Genetic Test Results Encourage Smokers to Quit

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smoke & genes

GenomeWeb News is reporting the results of a very preliminary study in which researchers test smokers for a genetic variant that slightly increases their risk of lung cancer:

Researchers from the National Human Genome Research Institute and elsewhere used online and telephone surveys to gauge smokers' perceptions and understanding of online genetic test results indicating whether individuals carried a copy of the glutathione S-transferase gene GSTM1. Previous research suggests those missing the enzyme have a slightly elevated lung cancer risk…

The researchers evaluated 44 smokers between the ages of 23 and 55 years old. Participants received a mouth swab kit by mail and were notified when the results were available online…

Half of the smokers tested were missing GSTM1. All of these individuals reported that they understood that this was a higher risk condition…

All participants sought some form of help quitting and 91 percent of individuals in both groups requested nicotine replacement therapy. After six months, five individuals in the higher risk group and one in the lower risk group reported that they had quit smoking. Still, the study authors were cautious about linking smoking cessation to the test itself, noting that "the study was not sufficiently powered for, nor was it a study aim to, assess smoking cessation as an outcome."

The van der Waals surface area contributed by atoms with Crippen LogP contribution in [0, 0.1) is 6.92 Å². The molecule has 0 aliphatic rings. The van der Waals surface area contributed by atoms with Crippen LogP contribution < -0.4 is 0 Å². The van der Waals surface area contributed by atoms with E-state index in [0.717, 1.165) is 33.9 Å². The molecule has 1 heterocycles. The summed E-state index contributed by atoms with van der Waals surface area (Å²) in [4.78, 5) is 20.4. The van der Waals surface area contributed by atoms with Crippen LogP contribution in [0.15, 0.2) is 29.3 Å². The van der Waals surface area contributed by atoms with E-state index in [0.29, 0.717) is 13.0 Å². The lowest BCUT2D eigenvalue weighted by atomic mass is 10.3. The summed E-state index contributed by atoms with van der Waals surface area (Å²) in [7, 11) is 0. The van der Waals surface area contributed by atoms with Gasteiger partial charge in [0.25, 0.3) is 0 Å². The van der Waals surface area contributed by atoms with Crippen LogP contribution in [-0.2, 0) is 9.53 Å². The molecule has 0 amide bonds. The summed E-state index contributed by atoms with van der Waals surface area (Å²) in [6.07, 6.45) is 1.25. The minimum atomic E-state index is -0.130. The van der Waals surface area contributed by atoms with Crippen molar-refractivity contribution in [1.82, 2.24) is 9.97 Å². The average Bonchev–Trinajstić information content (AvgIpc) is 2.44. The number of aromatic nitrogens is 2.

Of course, some bioethicists think that such direct-to-consumer genetic testing needs to be strictly regulated. 

Go here for whole GenomeWeb News report. 

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  1. Interesting study and of course it’s simply rational for people to make more of an effort to cut back or quit if they learn of additional risks. And it’s always reassuring to read about people behaving rationally. But, as the authors state, one shouldn’t read too much into 6 people who report quitting.

  2. If the link proves to be a robust one, particularly if the mechanism is elucidated, the GSTM1 test could approach the usefulness of BRCA.

    The problem I see – and as always, I’ll point out that the problem is one of interpretation – is when people get a negative result and assume they’re in the clear.

    Test results should be accompanied by proper interpretation stating that overall lung cancer risk is X, the risk of lung cancer in smokers is Y, and the risk of patients missing the GSTM1 gene is Z.

    Hell, non-smokers who get lung cancer have to face down people who think they brought it on themselves.

    DTC genotyping is well and good, but I worry about the potential for harm in the absence of interpretation.

    Disease risk genotyping, though, is a different ball of wax than pharmacogenetic testing. It’s easier, I think, for a layman to understand the former – the latter presents a challenge to even the most well-trained physicians and scientists.

  3. Let me know when we’ve determined the carcinogenic risks of genetic testing.

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